What I see in modern software development feels like plumbing. I apologise slightly for the inference; testers are often thought of as manual unskilled workers, and I don’t really want to disparage developers in the same way. Or plumbers for that matter.

Never the less, many applications consist of web applications built using one JavaScript library or another built on top of a web of APIs, some built by the team but more often not, all sitting on top of a stack of Iaas / SaaS, virtualised environments provided by someone else, all supported by 3rd party libraries.

The work – and, yes, the skill – is in sticking all these things together into a functional whole. Sure, there are bespoke elements here and there to stick together two components never previously stuck together, but it all still feels a bit…Lego.

If you were to supply a shelf full of documented, reusable components to an AI and ask it to make you an application….well, that doesn’t seem like too much to ask. Does the fact that the system is being made by machines mean that there are no bugs? Will AI make mistakes? Will it notice if it does? Or will all this happen and be rectified so quickly that it effectively never happened at all?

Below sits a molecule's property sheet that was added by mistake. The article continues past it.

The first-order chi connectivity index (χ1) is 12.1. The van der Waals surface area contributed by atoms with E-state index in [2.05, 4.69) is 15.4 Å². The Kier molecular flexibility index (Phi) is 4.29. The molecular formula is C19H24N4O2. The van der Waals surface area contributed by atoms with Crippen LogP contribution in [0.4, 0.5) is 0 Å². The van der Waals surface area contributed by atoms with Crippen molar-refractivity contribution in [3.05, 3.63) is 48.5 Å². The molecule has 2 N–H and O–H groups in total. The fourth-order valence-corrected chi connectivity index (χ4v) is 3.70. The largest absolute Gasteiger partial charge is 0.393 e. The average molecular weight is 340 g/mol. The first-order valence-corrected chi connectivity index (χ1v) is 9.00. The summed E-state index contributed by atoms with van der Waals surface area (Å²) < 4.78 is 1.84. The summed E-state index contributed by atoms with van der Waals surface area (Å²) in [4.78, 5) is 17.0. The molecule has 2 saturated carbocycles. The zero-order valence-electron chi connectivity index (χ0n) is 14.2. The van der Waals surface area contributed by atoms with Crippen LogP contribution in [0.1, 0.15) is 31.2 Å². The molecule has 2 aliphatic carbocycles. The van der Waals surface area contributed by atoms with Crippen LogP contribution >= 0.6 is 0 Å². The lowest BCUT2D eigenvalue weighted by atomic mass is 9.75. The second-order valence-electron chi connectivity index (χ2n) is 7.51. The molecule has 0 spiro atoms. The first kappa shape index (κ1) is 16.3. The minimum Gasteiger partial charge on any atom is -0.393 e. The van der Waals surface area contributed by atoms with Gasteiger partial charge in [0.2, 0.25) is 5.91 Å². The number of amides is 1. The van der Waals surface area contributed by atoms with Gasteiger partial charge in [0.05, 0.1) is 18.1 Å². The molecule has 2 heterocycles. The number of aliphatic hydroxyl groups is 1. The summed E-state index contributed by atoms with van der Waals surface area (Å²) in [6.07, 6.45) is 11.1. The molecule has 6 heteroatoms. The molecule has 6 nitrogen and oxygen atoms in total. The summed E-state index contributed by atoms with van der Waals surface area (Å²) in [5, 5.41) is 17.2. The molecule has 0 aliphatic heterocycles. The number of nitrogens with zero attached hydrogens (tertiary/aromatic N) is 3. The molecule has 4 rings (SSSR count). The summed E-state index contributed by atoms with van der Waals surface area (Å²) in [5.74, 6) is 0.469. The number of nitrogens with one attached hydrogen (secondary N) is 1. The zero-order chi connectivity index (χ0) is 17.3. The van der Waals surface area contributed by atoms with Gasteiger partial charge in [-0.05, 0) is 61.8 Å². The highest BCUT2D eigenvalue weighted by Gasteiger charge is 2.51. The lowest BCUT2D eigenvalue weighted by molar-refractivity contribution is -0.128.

I think production errors – bugs, build problems, deployment mis-configurations – will become a thing of the past, or will be rectified so quickly we won’t even notice. “Did we build the thing right?” will no longer be a question worth asking.

“Did we build the right thing?” will become the only game in town. While humans remain a stakeholder in the production of software, even if only as an end-user, giving the machines feedback on whether they built the right thing will always be a thing (at least as long as there are humans…dun dun dun!)

Testers, with their broad, systemic, technical, and business knowledge, allied to their ability to communicate in both technical and business terms, are ideally placed to act – as we already do – as a bridge between the human and machine worlds, to continue to help translate the needs of one into the language of the other.

As AI advances, and the dynamic – the balance of power, perhaps?  -between the two worlds changes, someone will need to be there to translate. Who better than us?